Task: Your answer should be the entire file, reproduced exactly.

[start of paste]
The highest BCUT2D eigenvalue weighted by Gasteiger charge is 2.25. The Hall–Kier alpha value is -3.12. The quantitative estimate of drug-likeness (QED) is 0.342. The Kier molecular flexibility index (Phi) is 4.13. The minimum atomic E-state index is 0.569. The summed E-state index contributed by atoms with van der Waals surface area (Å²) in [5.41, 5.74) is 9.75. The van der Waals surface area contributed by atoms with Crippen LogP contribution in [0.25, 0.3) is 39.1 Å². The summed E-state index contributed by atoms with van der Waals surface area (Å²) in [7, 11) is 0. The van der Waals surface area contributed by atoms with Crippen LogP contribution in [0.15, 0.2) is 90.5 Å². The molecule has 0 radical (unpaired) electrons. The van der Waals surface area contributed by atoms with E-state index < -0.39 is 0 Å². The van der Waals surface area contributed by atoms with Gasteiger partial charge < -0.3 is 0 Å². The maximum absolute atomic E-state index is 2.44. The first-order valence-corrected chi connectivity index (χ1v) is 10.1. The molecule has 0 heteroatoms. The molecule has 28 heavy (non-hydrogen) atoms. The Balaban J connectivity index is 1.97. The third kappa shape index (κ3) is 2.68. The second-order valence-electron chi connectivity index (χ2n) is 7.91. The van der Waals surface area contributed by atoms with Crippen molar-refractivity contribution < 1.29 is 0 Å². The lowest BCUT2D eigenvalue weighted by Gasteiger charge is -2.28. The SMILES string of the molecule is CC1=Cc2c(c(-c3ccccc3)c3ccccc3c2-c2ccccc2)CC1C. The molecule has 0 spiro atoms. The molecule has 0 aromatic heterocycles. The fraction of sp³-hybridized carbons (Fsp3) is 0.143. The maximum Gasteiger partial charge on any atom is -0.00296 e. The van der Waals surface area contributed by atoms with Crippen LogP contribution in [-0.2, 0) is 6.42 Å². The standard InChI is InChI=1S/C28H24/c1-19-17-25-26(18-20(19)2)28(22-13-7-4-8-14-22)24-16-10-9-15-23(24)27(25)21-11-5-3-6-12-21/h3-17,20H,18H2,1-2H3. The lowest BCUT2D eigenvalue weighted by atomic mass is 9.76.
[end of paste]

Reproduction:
The highest BCUT2D eigenvalue weighted by Gasteiger charge is 2.25. The Hall–Kier alpha value is -3.12. The quantitative estimate of drug-likeness (QED) is 0.342. The Kier molecular flexibility index (Phi) is 4.13. The minimum atomic E-state index is 0.569. The summed E-state index contributed by atoms with van der Waals surface area (Å²) in [5.41, 5.74) is 9.75. The van der Waals surface area contributed by atoms with Crippen LogP contribution in [0.25, 0.3) is 39.1 Å². The summed E-state index contributed by atoms with van der Waals surface area (Å²) in [7, 11) is 0. The van der Waals surface area contributed by atoms with Crippen LogP contribution in [0.15, 0.2) is 90.5 Å². The molecule has 0 radical (unpaired) electrons. The van der Waals surface area contributed by atoms with E-state index < -0.39 is 0 Å². The van der Waals surface area contributed by atoms with Gasteiger partial charge < -0.3 is 0 Å². The maximum absolute atomic E-state index is 2.44. The first-order valence-corrected chi connectivity index (χ1v) is 10.1. The molecule has 0 heteroatoms. The molecule has 28 heavy (non-hydrogen) atoms. The Balaban J connectivity index is 1.97. The third kappa shape index (κ3) is 2.68. The second-order valence-electron chi connectivity index (χ2n) is 7.91. The van der Waals surface area contributed by atoms with Crippen molar-refractivity contribution < 1.29 is 0 Å². The lowest BCUT2D eigenvalue weighted by Gasteiger charge is -2.28. The SMILES string of the molecule is CC1=Cc2c(c(-c3ccccc3)c3ccccc3c2-c2ccccc2)CC1C. The molecule has 0 spiro atoms. The molecule has 0 aromatic heterocycles. The fraction of sp³-hybridized carbons (Fsp3) is 0.143. The maximum Gasteiger partial charge on any atom is -0.00296 e. The van der Waals surface area contributed by atoms with Crippen LogP contribution in [-0.2, 0) is 6.42 Å². The standard InChI is InChI=1S/C28H24/c1-19-17-25-26(18-20(19)2)28(22-13-7-4-8-14-22)24-16-10-9-15-23(24)27(25)21-11-5-3-6-12-21/h3-17,20H,18H2,1-2H3. The lowest BCUT2D eigenvalue weighted by atomic mass is 9.76.